The Walbrook then runs underneath the Bank of England towards Bank junction. The topography again gives a large clue as to it’s flow. Bank junction notably dips around Mansion House to run down modern day Walbrook. At this point it begins it’s descent towards the Thames. It is here where the majority of excavations have taken place over the years. Indeed the name of the street remembers it’s origins.
Bank of England
The most recent excavations took place during the development of the modern Bucklersbury House. It was A chance to explore an area of old Roman London once thought lost. To see what not only sat on the banks off the Walbrook but what lived in the middle of the old city. It was here that the Temple of Mithras was discovered in the 1950’s. This was then removed only to be replaced as part of the modern development. The temple now stands on the same site in which it was first discovered having been extensively restored.
Looking down from Walbrook the line of the river follows Dowgate Hill. From a northerly approach it is possible to identify how this sloping street leading past Cannon Street station could indeed follow the rivers line. The topgraphy of the river valley is clearer by looking west from Cannon street towards Ludgate Hill and the direction of St Pauls. Here you will notice a dip in the lay of the land which correlates with the line of Walbrook leading towards Dowgate Hill. This line runs along the side of Cannon Street station.
An artwork by the artist Christina Iglesias can be found on Walbrook. Called ‘Forgotten Streams’ she took her inspiration from the Walbrook River. It reveals an image of a river bed through which water flows. The base of the bed appears to be root systems. It would be reminiscent of the old river bed of the Walbrook once uncovered after being hidden away for years. The artwork was commissioned as part of the Bucklersbury Development of the site.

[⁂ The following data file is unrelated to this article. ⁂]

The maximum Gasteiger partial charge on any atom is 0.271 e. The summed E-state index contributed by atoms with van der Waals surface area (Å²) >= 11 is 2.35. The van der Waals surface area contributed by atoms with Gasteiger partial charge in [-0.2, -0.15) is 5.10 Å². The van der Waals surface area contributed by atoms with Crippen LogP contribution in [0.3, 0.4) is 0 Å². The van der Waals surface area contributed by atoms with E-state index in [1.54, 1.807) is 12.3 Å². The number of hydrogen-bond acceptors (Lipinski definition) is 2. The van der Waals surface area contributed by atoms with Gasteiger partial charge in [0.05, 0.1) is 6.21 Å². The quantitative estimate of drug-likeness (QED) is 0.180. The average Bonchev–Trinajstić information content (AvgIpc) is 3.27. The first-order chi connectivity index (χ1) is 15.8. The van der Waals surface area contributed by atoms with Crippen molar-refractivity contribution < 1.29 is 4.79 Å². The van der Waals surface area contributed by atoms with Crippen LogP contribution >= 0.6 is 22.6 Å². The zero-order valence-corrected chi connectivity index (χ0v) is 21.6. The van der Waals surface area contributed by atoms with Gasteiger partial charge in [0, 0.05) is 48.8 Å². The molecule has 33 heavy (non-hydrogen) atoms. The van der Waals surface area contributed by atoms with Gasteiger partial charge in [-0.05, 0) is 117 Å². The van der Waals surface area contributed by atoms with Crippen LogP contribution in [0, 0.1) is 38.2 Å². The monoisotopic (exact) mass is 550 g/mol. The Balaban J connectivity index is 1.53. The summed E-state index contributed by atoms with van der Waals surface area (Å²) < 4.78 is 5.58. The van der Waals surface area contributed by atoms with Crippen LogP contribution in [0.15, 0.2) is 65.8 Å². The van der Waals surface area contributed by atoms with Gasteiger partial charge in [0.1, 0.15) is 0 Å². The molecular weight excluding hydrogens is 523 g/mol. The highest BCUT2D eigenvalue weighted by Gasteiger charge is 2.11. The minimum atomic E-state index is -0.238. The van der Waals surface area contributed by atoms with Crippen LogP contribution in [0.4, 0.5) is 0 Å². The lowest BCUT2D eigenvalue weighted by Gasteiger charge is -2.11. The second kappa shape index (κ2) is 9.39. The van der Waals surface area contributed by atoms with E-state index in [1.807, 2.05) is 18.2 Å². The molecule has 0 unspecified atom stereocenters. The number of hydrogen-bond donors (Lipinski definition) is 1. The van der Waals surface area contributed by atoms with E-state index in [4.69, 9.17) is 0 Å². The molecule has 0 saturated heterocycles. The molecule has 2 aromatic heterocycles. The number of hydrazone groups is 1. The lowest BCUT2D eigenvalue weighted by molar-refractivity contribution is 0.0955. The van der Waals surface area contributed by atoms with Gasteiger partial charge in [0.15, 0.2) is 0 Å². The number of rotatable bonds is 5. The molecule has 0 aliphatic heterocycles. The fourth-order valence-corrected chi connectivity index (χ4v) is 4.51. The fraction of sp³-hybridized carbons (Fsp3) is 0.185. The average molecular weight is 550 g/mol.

Another point of interest close to the route of the river is a fragment of the old London stone. This used to stand where the entrance to the station is now. It was once known as the point from which Roman London calculated distance to and from the city. Now only a fragment of the stone remains. It is hidden behind a recently renovated grate. If this were indeed a true relic of Roman London then it’s original position would have been prominent. It was one that would have stood at the junction of the Thames and Walbrook leading into the city.
What remains of the Walbrook River now spills out from underneath Walbrook Wharf. You can walk straight down Cousin Lane and get to the shore of the Thames. The outfall now comes out underneath Walbrook Wharf. This is still a working wharf and today transports much of the City of London’s refuse. The outfall sewer can be seen at low tide. Back in Roman times this would have been a real estuary. The banks of the Thames however would have come much further inland than they do now. It is likely that this would have reached the line of Upper Thames Street.
There are lots of other great sources about the Walbrook to be found and some of them are below.
- The Walbrook Discovery Program – Museum of London
- Walbrook River – History
- The River Walbrook – London Geezer
For some other Inspiring City historical articles have a look at: